Airborne telescope detects helium hydride ion in space

The helium hydride ion HeH+ is a puzzle in and of itself. As a noble gas, helium does not easily bond with other elements. And in the early universe, the selection of elements was much smaller than it is today: the only elements were hydrogen (H), helium (He), and traces of lithium, and only in ionized form, that is, without electrons, which form the basis for chemical bonds. After the big bang, the universe had to cool down first, for a period of approximately 300,000 years, before chemistry could begin.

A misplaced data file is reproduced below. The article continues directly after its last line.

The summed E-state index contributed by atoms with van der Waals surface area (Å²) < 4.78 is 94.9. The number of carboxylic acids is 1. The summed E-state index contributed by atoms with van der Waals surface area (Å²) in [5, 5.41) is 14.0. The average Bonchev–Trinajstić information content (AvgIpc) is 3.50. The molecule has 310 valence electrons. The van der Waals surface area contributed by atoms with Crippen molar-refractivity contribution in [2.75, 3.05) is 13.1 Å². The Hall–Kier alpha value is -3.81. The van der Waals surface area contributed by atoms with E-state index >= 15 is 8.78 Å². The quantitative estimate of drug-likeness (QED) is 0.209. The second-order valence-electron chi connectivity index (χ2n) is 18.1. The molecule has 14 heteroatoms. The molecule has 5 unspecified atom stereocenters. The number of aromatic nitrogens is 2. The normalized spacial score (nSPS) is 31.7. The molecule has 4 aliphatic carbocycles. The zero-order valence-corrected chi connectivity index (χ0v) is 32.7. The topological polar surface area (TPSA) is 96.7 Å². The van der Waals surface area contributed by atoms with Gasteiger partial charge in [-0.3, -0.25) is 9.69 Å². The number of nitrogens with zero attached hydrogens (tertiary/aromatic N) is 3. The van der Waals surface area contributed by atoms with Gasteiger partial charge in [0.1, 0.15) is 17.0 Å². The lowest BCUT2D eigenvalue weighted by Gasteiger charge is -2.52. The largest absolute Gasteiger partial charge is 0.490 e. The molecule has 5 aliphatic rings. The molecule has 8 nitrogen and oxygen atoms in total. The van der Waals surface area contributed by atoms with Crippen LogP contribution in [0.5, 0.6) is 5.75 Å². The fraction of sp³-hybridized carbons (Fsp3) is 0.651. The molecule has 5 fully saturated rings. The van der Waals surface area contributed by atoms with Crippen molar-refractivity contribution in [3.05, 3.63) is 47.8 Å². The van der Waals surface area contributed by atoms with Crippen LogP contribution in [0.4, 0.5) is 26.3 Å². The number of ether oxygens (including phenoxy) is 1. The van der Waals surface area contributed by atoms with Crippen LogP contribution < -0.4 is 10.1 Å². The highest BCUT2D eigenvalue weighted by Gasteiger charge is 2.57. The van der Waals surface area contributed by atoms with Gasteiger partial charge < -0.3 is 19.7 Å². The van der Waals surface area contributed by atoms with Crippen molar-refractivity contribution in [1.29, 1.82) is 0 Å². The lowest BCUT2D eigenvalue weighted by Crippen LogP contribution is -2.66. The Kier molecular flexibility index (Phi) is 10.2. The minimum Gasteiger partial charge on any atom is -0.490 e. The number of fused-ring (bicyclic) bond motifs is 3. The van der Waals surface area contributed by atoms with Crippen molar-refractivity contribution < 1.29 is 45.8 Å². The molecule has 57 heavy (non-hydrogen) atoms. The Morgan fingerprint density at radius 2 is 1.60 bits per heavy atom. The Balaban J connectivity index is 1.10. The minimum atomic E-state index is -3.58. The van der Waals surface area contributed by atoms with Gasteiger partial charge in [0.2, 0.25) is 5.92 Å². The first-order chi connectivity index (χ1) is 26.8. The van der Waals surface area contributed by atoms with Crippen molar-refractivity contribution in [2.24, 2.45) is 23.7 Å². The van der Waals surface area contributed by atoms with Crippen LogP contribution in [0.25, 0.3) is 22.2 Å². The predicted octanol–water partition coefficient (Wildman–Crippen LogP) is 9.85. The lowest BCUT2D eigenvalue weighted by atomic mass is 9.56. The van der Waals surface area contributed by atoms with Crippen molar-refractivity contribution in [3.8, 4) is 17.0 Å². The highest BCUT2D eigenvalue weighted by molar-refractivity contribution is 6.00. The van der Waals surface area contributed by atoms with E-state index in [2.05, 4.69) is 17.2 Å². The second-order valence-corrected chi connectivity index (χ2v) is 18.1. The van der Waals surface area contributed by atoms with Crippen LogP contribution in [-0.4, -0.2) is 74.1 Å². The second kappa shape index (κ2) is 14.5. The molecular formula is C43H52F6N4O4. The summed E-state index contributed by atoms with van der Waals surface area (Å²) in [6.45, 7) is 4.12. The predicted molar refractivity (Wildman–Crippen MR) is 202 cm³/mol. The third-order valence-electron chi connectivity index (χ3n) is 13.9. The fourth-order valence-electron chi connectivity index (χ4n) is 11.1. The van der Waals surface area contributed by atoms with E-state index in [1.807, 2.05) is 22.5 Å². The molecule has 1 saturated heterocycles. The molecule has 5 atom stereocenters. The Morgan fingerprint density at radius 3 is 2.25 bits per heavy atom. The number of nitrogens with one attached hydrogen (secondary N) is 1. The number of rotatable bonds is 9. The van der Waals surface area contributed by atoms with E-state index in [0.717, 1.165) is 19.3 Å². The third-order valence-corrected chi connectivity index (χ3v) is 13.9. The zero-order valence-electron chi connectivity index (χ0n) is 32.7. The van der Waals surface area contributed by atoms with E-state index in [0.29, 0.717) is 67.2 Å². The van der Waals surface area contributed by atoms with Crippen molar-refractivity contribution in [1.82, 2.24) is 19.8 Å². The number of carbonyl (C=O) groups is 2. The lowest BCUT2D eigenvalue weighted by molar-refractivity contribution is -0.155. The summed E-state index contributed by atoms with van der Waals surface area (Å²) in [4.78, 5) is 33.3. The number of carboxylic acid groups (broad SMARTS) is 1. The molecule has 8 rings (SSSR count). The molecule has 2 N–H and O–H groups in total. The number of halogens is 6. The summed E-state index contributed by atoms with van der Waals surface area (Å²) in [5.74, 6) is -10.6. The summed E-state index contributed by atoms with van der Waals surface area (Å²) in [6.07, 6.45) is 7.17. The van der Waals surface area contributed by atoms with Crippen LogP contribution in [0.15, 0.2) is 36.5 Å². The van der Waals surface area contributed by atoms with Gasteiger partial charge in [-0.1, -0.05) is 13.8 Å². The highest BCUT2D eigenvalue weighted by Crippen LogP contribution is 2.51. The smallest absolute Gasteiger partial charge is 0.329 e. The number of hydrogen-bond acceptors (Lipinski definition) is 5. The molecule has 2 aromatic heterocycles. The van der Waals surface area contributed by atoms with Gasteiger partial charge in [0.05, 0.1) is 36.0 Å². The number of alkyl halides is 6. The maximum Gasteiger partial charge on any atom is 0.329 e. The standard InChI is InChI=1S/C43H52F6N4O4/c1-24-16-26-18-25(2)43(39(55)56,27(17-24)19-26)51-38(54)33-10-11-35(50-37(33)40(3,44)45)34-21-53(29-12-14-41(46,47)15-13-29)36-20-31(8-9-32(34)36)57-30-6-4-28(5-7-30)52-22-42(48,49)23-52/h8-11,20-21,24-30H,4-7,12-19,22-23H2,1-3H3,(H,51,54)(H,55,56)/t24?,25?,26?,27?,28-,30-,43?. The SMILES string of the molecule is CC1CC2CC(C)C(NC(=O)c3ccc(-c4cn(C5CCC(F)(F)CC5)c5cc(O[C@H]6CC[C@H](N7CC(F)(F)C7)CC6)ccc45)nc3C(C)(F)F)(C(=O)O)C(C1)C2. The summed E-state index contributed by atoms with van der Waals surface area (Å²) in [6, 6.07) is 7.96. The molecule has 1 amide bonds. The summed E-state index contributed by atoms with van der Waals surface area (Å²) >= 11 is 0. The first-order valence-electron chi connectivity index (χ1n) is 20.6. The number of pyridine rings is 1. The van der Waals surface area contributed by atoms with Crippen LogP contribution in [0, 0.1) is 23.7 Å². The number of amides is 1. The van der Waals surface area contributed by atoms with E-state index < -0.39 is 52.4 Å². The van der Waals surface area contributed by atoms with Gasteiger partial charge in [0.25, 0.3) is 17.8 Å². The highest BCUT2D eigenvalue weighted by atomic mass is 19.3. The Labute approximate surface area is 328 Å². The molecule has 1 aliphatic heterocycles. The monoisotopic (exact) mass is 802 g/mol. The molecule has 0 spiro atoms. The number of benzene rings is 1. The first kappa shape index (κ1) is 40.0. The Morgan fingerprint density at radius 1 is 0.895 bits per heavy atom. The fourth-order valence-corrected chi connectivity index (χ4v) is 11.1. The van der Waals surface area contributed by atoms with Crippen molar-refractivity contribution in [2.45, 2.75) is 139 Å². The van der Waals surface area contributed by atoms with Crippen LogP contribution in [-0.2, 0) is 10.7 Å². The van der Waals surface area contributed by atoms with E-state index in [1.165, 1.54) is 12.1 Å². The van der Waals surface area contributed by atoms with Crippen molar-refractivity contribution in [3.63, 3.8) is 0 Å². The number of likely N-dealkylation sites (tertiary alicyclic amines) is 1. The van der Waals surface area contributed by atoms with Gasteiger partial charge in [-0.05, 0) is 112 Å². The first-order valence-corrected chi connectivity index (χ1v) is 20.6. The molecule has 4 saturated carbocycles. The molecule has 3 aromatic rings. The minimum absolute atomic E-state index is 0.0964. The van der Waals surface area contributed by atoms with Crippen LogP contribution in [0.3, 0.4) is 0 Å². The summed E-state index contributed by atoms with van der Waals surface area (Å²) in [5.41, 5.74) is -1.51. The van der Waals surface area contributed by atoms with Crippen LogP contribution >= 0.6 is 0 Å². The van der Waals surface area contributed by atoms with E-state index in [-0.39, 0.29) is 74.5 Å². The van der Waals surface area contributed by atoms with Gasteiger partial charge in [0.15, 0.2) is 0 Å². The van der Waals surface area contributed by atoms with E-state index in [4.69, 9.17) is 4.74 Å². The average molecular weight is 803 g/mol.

At a temperature of about 3700 degrees Celsius, the existing atom nuclei recombined with free electrons and thus created the first neutral atoms. According to current popular models, the process began with helium. Hydrogen was still ionized at that time, so helium atoms could combine with free protons to create helium hydride ions HeH+, which therefore became the first molecular compounds in the universe. Later, neutral hydrogen atoms began forming and these reacted with HeH+, creating molecular hydrogen and helium.

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